Sustainable development

Sustainability is the capacity to endure through renewal, maintenance, and sustenance, or nourishment, in contrast to durability, the capacity to endure through unchanging resistance to change. For humans in social systems or ecosystems, sustainability is the long-term maintenance of responsibility, which has environmental, economic, and social dimensions, and encompasses the concept of stewardship, the responsible management of resource use. In ecology, sustainability describes how biological systems remain diverse, robust, and productive over time, a necessary[citation needed] precondition for the well-being of humans and other organisms. Long-lived and healthy wetlands and forests are examples of sustainable biological systems.

Robust, diverse, productive ecosystems and environments provide vital resources and processes (known as “ecosystem services“). There are two major ways of managing human impact on ecosystem services. One approach is environmental management; this approach is based largely on information gained from educated professionals in earth scienceenvironmental science, and conservation biology. Another approach is management of consumption of resources, which is based largely on information gained from educated professionals in economics.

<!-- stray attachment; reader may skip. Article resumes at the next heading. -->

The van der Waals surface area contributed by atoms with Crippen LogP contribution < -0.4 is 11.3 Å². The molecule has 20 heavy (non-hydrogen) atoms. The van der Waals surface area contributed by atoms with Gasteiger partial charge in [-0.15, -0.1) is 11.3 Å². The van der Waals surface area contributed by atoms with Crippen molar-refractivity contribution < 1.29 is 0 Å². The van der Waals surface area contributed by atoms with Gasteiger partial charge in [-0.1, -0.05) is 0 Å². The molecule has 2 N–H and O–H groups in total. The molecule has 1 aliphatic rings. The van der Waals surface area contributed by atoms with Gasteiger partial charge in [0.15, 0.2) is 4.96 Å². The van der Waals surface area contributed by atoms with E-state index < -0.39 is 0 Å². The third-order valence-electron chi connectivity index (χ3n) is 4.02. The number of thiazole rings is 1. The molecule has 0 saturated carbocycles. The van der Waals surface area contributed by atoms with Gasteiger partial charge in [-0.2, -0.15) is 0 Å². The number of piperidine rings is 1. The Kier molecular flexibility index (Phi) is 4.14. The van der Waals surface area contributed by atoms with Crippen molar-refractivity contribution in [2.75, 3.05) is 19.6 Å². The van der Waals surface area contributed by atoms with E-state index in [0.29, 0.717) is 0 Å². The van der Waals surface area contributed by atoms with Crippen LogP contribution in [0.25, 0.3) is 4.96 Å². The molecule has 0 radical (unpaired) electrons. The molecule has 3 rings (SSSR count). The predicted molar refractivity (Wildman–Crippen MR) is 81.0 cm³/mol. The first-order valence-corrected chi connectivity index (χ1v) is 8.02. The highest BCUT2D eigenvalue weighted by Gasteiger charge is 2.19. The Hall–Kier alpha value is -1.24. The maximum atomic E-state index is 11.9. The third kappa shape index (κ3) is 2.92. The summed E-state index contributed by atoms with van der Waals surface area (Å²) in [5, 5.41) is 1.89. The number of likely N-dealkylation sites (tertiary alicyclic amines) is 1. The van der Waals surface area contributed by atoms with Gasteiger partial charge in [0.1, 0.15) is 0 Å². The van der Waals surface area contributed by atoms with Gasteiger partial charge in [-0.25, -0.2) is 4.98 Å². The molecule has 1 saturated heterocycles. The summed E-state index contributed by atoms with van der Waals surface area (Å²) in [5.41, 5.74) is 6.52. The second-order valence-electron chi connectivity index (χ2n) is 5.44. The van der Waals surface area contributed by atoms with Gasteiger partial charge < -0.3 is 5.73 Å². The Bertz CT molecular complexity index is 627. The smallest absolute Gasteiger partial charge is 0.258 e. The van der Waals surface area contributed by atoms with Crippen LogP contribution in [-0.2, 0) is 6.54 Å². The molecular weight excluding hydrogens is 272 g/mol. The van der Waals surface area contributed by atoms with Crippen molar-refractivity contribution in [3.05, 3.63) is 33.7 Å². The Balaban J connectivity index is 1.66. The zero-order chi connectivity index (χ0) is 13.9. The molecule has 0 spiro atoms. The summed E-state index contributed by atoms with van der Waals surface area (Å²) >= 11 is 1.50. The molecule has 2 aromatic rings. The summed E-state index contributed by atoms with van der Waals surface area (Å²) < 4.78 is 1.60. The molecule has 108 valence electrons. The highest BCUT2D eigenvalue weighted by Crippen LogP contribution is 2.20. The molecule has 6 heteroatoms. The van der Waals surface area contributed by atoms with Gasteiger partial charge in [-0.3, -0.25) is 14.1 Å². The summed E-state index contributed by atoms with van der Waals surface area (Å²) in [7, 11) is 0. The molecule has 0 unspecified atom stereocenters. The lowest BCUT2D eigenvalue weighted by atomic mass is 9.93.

Human sustainability interfaces with economics through the voluntary trade consequences of economic activity. Moving towards sustainability (or applied sustainability) while keeping the quality of life high is a social challenge that entails, among other factors, international and national lawurban planning and transport, local and individual lifestyles and ethical consumerism. Ways of living more sustainably can take many forms from controlling living conditions (e.g., ecovillageseco-municipalities andsustainable cities), to reappraising work practices (e.g., using permaculturegreen buildingsustainable agriculture), or developing and using new technologies that reduce the consumption of resources such as renewable energy technologies